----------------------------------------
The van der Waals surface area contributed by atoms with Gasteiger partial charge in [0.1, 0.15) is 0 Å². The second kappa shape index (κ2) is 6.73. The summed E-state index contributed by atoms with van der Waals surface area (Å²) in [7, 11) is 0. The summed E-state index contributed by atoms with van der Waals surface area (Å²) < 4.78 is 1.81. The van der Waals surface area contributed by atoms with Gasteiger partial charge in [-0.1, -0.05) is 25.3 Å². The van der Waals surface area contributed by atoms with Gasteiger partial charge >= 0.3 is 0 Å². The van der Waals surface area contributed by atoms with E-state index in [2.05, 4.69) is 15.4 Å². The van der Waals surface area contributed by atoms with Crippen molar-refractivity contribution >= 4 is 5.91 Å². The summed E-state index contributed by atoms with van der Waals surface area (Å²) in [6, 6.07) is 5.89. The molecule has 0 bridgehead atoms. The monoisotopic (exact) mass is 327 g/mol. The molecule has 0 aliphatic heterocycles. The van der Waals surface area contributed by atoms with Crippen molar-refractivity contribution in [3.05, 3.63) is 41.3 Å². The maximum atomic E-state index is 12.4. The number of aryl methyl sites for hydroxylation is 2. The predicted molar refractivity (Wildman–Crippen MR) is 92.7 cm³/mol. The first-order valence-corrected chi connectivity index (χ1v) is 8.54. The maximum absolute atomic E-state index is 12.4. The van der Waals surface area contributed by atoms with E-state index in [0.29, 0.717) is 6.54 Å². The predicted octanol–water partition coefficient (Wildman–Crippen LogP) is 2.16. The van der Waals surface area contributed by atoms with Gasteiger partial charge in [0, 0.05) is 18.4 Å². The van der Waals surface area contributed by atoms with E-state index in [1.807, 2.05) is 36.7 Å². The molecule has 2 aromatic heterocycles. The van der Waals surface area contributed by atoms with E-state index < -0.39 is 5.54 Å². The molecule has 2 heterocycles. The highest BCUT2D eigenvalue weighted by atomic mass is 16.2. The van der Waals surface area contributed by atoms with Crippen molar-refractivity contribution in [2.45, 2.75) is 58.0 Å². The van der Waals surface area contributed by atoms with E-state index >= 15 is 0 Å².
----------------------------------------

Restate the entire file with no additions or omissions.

The van der Waals surface area contributed by atoms with Gasteiger partial charge in [0.1, 0.15) is 0 Å². The second kappa shape index (κ2) is 6.73. The summed E-state index contributed by atoms with van der Waals surface area (Å²) in [7, 11) is 0. The summed E-state index contributed by atoms with van der Waals surface area (Å²) < 4.78 is 1.81. The van der Waals surface area contributed by atoms with Gasteiger partial charge in [-0.1, -0.05) is 25.3 Å². The van der Waals surface area contributed by atoms with Gasteiger partial charge >= 0.3 is 0 Å². The van der Waals surface area contributed by atoms with E-state index in [2.05, 4.69) is 15.4 Å². The van der Waals surface area contributed by atoms with Crippen molar-refractivity contribution >= 4 is 5.91 Å². The summed E-state index contributed by atoms with van der Waals surface area (Å²) in [6, 6.07) is 5.89. The molecule has 0 bridgehead atoms. The monoisotopic (exact) mass is 327 g/mol. The molecule has 0 aliphatic heterocycles. The van der Waals surface area contributed by atoms with Crippen molar-refractivity contribution in [3.05, 3.63) is 41.3 Å². The maximum atomic E-state index is 12.4. The number of aryl methyl sites for hydroxylation is 2. The predicted molar refractivity (Wildman–Crippen MR) is 92.7 cm³/mol. The first-order valence-corrected chi connectivity index (χ1v) is 8.54. The maximum absolute atomic E-state index is 12.4. The van der Waals surface area contributed by atoms with E-state index in [0.29, 0.717) is 6.54 Å². The predicted octanol–water partition coefficient (Wildman–Crippen LogP) is 2.16. The van der Waals surface area contributed by atoms with Gasteiger partial charge in [0, 0.05) is 18.4 Å². The van der Waals surface area contributed by atoms with E-state index in [1.807, 2.05) is 36.7 Å². The molecule has 2 aromatic heterocycles. The van der Waals surface area contributed by atoms with E-state index < -0.39 is 5.54 Å². The molecule has 2 heterocycles. The highest BCUT2D eigenvalue weighted by atomic mass is 16.2. The van der Waals surface area contributed by atoms with Crippen molar-refractivity contribution in [2.45, 2.75) is 58.0 Å². The van der Waals surface area contributed by atoms with E-state index >= 15 is 0 Å².